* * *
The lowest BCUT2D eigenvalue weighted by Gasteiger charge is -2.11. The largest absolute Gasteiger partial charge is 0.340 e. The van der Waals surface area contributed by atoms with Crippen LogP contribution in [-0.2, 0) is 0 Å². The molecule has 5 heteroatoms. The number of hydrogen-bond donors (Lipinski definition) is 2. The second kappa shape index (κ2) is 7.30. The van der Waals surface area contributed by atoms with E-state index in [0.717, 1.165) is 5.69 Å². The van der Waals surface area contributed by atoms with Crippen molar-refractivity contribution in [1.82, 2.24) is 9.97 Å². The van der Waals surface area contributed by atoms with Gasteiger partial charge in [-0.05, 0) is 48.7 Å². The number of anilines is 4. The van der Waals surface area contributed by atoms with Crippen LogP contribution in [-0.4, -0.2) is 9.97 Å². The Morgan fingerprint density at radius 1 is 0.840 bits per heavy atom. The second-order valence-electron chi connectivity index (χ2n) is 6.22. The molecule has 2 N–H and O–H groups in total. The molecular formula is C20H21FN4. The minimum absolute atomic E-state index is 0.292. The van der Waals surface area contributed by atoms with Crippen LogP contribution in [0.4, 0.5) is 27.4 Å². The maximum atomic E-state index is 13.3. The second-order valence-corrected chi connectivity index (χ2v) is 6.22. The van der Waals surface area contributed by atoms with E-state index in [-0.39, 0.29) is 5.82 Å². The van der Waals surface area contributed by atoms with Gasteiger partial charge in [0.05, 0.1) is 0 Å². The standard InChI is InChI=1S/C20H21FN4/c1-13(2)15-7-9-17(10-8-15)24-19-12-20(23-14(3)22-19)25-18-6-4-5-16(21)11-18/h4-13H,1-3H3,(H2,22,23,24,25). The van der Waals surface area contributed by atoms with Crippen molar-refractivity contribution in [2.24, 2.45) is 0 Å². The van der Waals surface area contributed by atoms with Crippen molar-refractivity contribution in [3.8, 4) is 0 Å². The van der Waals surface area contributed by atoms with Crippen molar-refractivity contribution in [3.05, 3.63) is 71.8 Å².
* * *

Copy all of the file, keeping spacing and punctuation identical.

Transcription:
The lowest BCUT2D eigenvalue weighted by Gasteiger charge is -2.11. The largest absolute Gasteiger partial charge is 0.340 e. The van der Waals surface area contributed by atoms with Crippen LogP contribution in [-0.2, 0) is 0 Å². The molecule has 5 heteroatoms. The number of hydrogen-bond donors (Lipinski definition) is 2. The second kappa shape index (κ2) is 7.30. The van der Waals surface area contributed by atoms with E-state index in [0.717, 1.165) is 5.69 Å². The van der Waals surface area contributed by atoms with Crippen molar-refractivity contribution in [1.82, 2.24) is 9.97 Å². The van der Waals surface area contributed by atoms with Gasteiger partial charge in [-0.05, 0) is 48.7 Å². The number of anilines is 4. The van der Waals surface area contributed by atoms with Crippen LogP contribution in [-0.4, -0.2) is 9.97 Å². The Morgan fingerprint density at radius 1 is 0.840 bits per heavy atom. The second-order valence-electron chi connectivity index (χ2n) is 6.22. The molecule has 2 N–H and O–H groups in total. The molecular formula is C20H21FN4. The minimum absolute atomic E-state index is 0.292. The van der Waals surface area contributed by atoms with Crippen LogP contribution in [0.4, 0.5) is 27.4 Å². The maximum atomic E-state index is 13.3. The second-order valence-corrected chi connectivity index (χ2v) is 6.22. The van der Waals surface area contributed by atoms with E-state index in [-0.39, 0.29) is 5.82 Å². The van der Waals surface area contributed by atoms with Gasteiger partial charge in [0.05, 0.1) is 0 Å². The standard InChI is InChI=1S/C20H21FN4/c1-13(2)15-7-9-17(10-8-15)24-19-12-20(23-14(3)22-19)25-18-6-4-5-16(21)11-18/h4-13H,1-3H3,(H2,22,23,24,25). The van der Waals surface area contributed by atoms with Crippen molar-refractivity contribution in [2.24, 2.45) is 0 Å². The van der Waals surface area contributed by atoms with Crippen molar-refractivity contribution in [3.8, 4) is 0 Å². The van der Waals surface area contributed by atoms with Crippen molar-refractivity contribution in [3.05, 3.63) is 71.8 Å².